Only You: Graceland Girls Photography

We’ve been back from Kenya for a little over two weeks and I am still taking in the full impact of our travels.  I have spent countless hours sorting through photographs that I was not able to post in those rare moments I stole at Internet cafes in Chaka and Nyeri.  I had so many of my own photos to share, that I included various slideshows in the posts below.  Please feel free to browse back through and take a look.  I have not yet waded through the cornucopia of video, but am letting the various stories marinate in my mind for now.

The photos the girls at Graceland took over the three weeks we worked together became much more meaningful and expressive as we ventured out onto the grounds together, took field trips to the nearby quarry and walking paths and discussed the photos in class.

I intentionally offered little guidance on how to take what a Westerner might consider a “quality” photograph.  However, in realizing that many of the girls struggled with how to uniquely express themselves, I offered what I feel was a valuable bit of advice, something I was told while in grad school and that made a profound impact: “Take a photo that only you can take.”

Ester, a bright Form 4 girl, was the first I saw embrace the challenge.  That day, instead of taking the same picture of the river that carved through the campus that the others had taken, she threw a large stone in the water and photographed the light reflecting off the ripples.  After discussing the photo in class, many of the girls also tossed stones in the water and photographed it, so the challenge continued for many of them to come up with their own way of making waves.

Although I am not an anthropologist, I feel there are several observations worth noting from the weeks I spent living with and teaching the girls.  First, teenagers are teenagers anywhere in the world.  No matter how they were raised, no matter their heritage or culture, I was interested to see patterns in girl behavior that I have seen in other parts of the world, particularly the United States.  Cliques still form based on social status, girls still tease and taunt those different from themselves; they are concerned about their personal appearance, feel peer pressures as well as pressures to succeed, covet material things, obsess over boys and have big, big dreams.  There is still that strong need for self-representation to validate one’s existence, and many of the girls had Facebook accounts (I Facebook, therefore I am…) that they use when they go home for school break.  Many of the girls used their photo time taking posed pseudo-modeling pictures of each other and then would rush to see their own image in the LCD screen, murmuring awed feedback to each other in hushed Swahili and erupting in giggles.  In addition, there is a desire for self-expression, to project oneself outward; to stand out from the crowd and prove one’s value and self-worth through seeing pieces of themselves reflected in their work.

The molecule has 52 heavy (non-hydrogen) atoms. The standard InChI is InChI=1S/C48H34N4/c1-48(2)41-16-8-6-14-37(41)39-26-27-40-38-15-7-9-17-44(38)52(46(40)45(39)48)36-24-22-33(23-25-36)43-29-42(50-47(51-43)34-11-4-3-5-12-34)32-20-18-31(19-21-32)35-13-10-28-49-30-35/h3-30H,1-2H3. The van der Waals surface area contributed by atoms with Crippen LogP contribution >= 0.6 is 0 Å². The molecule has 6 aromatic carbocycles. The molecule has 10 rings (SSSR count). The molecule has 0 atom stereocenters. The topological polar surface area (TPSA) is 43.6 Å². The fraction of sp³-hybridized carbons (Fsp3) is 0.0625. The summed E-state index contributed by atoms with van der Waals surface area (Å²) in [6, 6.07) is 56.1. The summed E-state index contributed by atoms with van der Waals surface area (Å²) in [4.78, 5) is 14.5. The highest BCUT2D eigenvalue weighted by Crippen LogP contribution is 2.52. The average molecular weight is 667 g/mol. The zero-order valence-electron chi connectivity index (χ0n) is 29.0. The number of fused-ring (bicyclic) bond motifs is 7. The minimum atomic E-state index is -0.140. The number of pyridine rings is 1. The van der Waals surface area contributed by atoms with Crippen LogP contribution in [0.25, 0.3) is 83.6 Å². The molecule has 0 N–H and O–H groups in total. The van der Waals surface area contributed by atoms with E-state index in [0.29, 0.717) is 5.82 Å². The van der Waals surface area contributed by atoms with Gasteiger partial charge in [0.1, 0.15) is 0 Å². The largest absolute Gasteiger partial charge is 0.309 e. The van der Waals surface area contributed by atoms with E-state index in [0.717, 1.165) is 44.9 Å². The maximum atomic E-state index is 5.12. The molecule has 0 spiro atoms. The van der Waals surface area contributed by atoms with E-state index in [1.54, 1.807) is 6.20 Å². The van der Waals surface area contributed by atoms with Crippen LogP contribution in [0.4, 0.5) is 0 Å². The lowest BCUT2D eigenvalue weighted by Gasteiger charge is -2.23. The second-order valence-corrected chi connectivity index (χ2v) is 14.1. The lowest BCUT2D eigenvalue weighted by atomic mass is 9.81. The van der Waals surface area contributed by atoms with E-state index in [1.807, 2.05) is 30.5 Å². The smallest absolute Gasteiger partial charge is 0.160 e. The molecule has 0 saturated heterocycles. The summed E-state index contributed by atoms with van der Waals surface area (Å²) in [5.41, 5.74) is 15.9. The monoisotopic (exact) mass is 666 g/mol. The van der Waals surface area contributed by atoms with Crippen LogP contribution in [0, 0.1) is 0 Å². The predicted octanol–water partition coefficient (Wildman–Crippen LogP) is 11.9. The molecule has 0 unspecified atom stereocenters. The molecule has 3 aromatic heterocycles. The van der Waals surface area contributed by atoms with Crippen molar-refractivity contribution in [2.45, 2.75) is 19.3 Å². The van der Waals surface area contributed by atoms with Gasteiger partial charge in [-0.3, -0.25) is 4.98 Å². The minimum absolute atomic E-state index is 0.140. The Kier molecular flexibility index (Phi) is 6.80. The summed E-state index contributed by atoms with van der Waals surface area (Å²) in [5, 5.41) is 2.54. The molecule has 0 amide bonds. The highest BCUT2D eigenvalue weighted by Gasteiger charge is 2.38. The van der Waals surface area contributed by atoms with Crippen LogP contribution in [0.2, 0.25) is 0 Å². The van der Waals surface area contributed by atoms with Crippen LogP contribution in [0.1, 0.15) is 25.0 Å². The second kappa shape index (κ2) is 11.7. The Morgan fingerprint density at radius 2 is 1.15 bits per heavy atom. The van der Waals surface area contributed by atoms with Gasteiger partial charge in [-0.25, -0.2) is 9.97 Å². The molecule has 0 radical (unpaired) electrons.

I suppose it wasn’t just the cameras that showed me that these girls understand and deeply appreciate the gift of their education in Kenya (with one or two exceptions, perhaps), but their everyday actions – their devotions to their studies, their family, their respect for their teachers, and the emphatic tone in their stories about where they come from or where they are going, there is a pride and understanding that in the end puts them all on common ground: We want to be everything we can be.

In a country that is still grasping the modern concept of the importance of educating girls, these students are ahead of their time, are well positioned to be the next generation of leadership in East Africa and will likely perpetuate the trend in future generations, which is a very exciting concept.



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